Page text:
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San Marcos enters drought restrictions

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A river running through one of the surrounding Texas State Parks.
A river running through one of the surrounding Texas State Parks.

Photo by Chelsea Yohn | Staff Photographer

As Texas faces its hottest summer in years, the current drought has enacted limited water use for the City of San Marcos.

The Edwards Aquifer, which flows directly into the San Marcos Springs, has dropped to 657 feet below sea level, calling for the Edwards Aquifer Authority to call stage one water-use restrictions into place as of May 21.

The Edwards Aquifer Authority works to conserve and preserve the Edwards aquifer. It regulates Balcones Fault Zone Edwards Aquifer and oversees the Uvalde, Medina, Bexar, Atascosa, Caldwell, Guadalupe, Comal and Hays counties.

The stage 1 water-use restrictions limit the use of sprinklers to one day per week on a designated weekday determined by address. Irrigation using house-end sprinklers is allowed on designated weekdays from midnight to 10 a.m. and 8 p.m. to midnight.

Irrigation with automatic systems is allowed once on the designated weekday from 8 p.m. to 8 a.m. the following morning. Watering and using soaker hoses or drip irrigation is allowed on any day at any time.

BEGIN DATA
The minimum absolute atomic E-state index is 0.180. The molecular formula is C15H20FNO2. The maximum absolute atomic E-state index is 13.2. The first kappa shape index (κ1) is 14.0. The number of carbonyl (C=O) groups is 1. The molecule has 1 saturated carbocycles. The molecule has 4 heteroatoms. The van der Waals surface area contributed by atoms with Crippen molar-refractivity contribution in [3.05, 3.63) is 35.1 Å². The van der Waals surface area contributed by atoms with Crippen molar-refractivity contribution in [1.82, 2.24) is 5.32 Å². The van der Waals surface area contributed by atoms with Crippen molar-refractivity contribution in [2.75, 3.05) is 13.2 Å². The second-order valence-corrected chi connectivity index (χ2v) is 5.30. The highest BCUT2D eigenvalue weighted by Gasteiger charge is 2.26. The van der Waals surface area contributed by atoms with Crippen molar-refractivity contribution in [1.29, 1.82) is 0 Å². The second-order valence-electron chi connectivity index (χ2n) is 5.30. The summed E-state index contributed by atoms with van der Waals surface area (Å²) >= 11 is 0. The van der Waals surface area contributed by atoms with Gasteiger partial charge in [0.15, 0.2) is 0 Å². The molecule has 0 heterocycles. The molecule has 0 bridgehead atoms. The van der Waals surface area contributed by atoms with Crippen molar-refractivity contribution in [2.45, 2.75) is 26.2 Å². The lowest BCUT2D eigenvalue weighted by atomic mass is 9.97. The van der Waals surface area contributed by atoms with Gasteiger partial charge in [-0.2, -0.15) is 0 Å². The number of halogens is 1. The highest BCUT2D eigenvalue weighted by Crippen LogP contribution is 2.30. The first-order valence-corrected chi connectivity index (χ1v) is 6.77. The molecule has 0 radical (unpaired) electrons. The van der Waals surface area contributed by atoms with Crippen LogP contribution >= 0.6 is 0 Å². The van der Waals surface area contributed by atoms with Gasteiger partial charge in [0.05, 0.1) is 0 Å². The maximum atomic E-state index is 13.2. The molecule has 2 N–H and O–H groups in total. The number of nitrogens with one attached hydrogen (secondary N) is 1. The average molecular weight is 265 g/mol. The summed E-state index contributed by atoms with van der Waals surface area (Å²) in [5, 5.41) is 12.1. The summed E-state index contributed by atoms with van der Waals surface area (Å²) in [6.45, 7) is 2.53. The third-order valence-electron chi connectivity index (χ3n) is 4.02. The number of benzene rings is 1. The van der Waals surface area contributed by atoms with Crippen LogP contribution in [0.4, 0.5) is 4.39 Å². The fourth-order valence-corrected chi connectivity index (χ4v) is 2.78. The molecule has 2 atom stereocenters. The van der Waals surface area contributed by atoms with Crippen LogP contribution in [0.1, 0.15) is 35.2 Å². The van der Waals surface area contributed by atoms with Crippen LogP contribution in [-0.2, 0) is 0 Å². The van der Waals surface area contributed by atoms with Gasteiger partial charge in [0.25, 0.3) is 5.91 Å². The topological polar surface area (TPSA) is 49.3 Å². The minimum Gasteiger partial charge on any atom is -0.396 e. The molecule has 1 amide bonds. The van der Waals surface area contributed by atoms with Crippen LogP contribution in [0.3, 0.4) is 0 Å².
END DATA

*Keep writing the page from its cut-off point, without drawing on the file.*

Ann-Margaret Gonzalez, communication specialist for the Edwards Aquifer Authority, said the significance of stage 1 drought restrictions means people in the community need to lessen their withdrawal of water by 20 percent.

“May is the make or break month,” Gonzalez said. “The stages are based on the amount of rainfall we experience throughout the region. The stages are critical; they help us ensure that there’s water for people in the region.”

Tom Taggart, the Public Services Executive Director for the city of San Marcos, said the aquifer levels drop rapidly because of high demand.

“It’s essential that we all do our part to reduce water use now in order to avoid additional drought restrictions later,” Taggart said.

Jan Klein, conservation coordinator of San Marcos, asks the community to comply to the restrictions in order to avoid hitting higher drought stages.

“We have no patrols for stage 1,” Klein said. “We rely on our customers to tell us if someone is not following the restrictions. The whole point is to prevent the city from getting into those higher stages.”

From August to November in 2014, Klein said the city of San Marcos reached stage 4 drought restrictions. Determining water-use restrictions is weather dependent. Cooperation from the community is important.

For more information on stage 1 restrictions, visit san marcostx.gov/droughtresponse.

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